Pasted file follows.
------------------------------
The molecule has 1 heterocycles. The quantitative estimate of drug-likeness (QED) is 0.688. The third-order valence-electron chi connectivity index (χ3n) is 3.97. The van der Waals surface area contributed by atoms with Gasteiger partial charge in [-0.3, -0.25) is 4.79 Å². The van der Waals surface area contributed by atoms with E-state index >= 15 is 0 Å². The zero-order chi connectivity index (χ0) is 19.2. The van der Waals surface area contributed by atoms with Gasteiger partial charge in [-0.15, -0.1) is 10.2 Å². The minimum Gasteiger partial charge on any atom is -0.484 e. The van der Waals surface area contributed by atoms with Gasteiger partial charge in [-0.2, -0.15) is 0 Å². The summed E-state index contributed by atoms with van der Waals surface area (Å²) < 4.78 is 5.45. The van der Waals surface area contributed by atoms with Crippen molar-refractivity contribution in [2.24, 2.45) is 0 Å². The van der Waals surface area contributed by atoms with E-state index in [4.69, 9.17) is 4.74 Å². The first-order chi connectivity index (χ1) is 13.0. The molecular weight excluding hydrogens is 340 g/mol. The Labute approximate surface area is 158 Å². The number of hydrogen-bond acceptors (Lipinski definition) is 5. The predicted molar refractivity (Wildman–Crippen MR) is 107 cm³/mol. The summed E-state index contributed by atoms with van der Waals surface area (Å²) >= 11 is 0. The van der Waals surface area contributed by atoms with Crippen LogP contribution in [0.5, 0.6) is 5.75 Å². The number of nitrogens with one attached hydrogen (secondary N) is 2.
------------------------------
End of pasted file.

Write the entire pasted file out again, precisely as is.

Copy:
The molecule has 1 heterocycles. The quantitative estimate of drug-likeness (QED) is 0.688. The third-order valence-electron chi connectivity index (χ3n) is 3.97. The van der Waals surface area contributed by atoms with Gasteiger partial charge in [-0.3, -0.25) is 4.79 Å². The van der Waals surface area contributed by atoms with E-state index >= 15 is 0 Å². The zero-order chi connectivity index (χ0) is 19.2. The van der Waals surface area contributed by atoms with Gasteiger partial charge in [-0.15, -0.1) is 10.2 Å². The minimum Gasteiger partial charge on any atom is -0.484 e. The van der Waals surface area contributed by atoms with Gasteiger partial charge in [-0.2, -0.15) is 0 Å². The summed E-state index contributed by atoms with van der Waals surface area (Å²) < 4.78 is 5.45. The van der Waals surface area contributed by atoms with Crippen molar-refractivity contribution in [2.24, 2.45) is 0 Å². The van der Waals surface area contributed by atoms with E-state index in [4.69, 9.17) is 4.74 Å². The first-order chi connectivity index (χ1) is 13.0. The molecular weight excluding hydrogens is 340 g/mol. The Labute approximate surface area is 158 Å². The number of hydrogen-bond acceptors (Lipinski definition) is 5. The predicted molar refractivity (Wildman–Crippen MR) is 107 cm³/mol. The summed E-state index contributed by atoms with van der Waals surface area (Å²) >= 11 is 0. The van der Waals surface area contributed by atoms with Crippen LogP contribution in [0.5, 0.6) is 5.75 Å². The number of nitrogens with one attached hydrogen (secondary N) is 2.